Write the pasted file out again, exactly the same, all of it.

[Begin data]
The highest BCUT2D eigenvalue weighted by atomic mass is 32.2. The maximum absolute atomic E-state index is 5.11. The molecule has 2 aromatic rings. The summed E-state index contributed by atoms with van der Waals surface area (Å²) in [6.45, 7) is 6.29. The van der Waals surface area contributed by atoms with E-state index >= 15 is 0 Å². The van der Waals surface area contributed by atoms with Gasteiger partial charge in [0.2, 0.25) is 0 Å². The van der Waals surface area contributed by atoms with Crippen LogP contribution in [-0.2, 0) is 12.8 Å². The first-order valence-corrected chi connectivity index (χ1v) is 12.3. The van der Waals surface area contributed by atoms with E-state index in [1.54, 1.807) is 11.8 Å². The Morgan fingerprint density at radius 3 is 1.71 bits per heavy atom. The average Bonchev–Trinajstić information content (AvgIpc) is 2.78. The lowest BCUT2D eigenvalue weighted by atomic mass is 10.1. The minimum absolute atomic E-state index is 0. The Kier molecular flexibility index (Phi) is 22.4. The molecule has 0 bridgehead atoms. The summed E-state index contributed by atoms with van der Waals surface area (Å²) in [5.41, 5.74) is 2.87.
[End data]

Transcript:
The highest BCUT2D eigenvalue weighted by atomic mass is 32.2. The maximum absolute atomic E-state index is 5.11. The molecule has 2 aromatic rings. The summed E-state index contributed by atoms with van der Waals surface area (Å²) in [6.45, 7) is 6.29. The van der Waals surface area contributed by atoms with E-state index >= 15 is 0 Å². The van der Waals surface area contributed by atoms with Gasteiger partial charge in [0.2, 0.25) is 0 Å². The van der Waals surface area contributed by atoms with Crippen LogP contribution in [-0.2, 0) is 12.8 Å². The first-order valence-corrected chi connectivity index (χ1v) is 12.3. The van der Waals surface area contributed by atoms with E-state index in [1.54, 1.807) is 11.8 Å². The Morgan fingerprint density at radius 3 is 1.71 bits per heavy atom. The average Bonchev–Trinajstić information content (AvgIpc) is 2.78. The lowest BCUT2D eigenvalue weighted by atomic mass is 10.1. The minimum absolute atomic E-state index is 0. The Kier molecular flexibility index (Phi) is 22.4. The molecule has 0 bridgehead atoms. The summed E-state index contributed by atoms with van der Waals surface area (Å²) in [5.41, 5.74) is 2.87.